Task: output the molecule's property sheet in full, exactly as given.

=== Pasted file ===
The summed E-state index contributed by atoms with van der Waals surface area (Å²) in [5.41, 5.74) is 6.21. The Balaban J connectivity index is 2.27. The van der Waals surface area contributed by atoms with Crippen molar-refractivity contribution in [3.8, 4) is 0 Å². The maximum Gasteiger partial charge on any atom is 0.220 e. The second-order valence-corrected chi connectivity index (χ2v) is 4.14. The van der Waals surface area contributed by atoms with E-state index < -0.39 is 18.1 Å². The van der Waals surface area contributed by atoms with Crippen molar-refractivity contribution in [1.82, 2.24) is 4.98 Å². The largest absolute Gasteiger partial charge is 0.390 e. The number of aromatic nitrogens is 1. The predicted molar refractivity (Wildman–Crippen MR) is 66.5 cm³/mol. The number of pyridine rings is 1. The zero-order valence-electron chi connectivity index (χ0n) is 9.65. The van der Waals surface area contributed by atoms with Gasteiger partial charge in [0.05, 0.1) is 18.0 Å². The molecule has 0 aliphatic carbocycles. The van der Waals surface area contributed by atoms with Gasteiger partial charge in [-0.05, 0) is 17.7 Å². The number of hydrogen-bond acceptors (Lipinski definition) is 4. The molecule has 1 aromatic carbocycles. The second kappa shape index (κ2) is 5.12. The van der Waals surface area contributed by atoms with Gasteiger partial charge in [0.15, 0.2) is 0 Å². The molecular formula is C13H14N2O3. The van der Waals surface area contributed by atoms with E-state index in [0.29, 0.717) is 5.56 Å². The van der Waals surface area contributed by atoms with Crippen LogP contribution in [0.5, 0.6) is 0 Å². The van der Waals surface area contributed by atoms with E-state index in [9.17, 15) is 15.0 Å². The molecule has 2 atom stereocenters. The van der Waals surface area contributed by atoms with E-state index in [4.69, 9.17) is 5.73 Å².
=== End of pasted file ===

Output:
The summed E-state index contributed by atoms with van der Waals surface area (Å²) in [5.41, 5.74) is 6.21. The Balaban J connectivity index is 2.27. The van der Waals surface area contributed by atoms with Crippen molar-refractivity contribution in [3.8, 4) is 0 Å². The maximum Gasteiger partial charge on any atom is 0.220 e. The second-order valence-corrected chi connectivity index (χ2v) is 4.14. The van der Waals surface area contributed by atoms with E-state index < -0.39 is 18.1 Å². The van der Waals surface area contributed by atoms with Crippen molar-refractivity contribution in [1.82, 2.24) is 4.98 Å². The largest absolute Gasteiger partial charge is 0.390 e. The number of aromatic nitrogens is 1. The predicted molar refractivity (Wildman–Crippen MR) is 66.5 cm³/mol. The number of pyridine rings is 1. The zero-order valence-electron chi connectivity index (χ0n) is 9.65. The van der Waals surface area contributed by atoms with Gasteiger partial charge in [0.05, 0.1) is 18.0 Å². The molecule has 0 aliphatic carbocycles. The van der Waals surface area contributed by atoms with Gasteiger partial charge in [-0.05, 0) is 17.7 Å². The number of hydrogen-bond acceptors (Lipinski definition) is 4. The molecule has 1 aromatic carbocycles. The second kappa shape index (κ2) is 5.12. The van der Waals surface area contributed by atoms with Gasteiger partial charge in [0.15, 0.2) is 0 Å². The molecular formula is C13H14N2O3. The van der Waals surface area contributed by atoms with E-state index in [0.29, 0.717) is 5.56 Å². The van der Waals surface area contributed by atoms with Crippen LogP contribution in [0.5, 0.6) is 0 Å². The van der Waals surface area contributed by atoms with E-state index in [9.17, 15) is 15.0 Å². The molecule has 2 atom stereocenters. The van der Waals surface area contributed by atoms with E-state index in [4.69, 9.17) is 5.73 Å².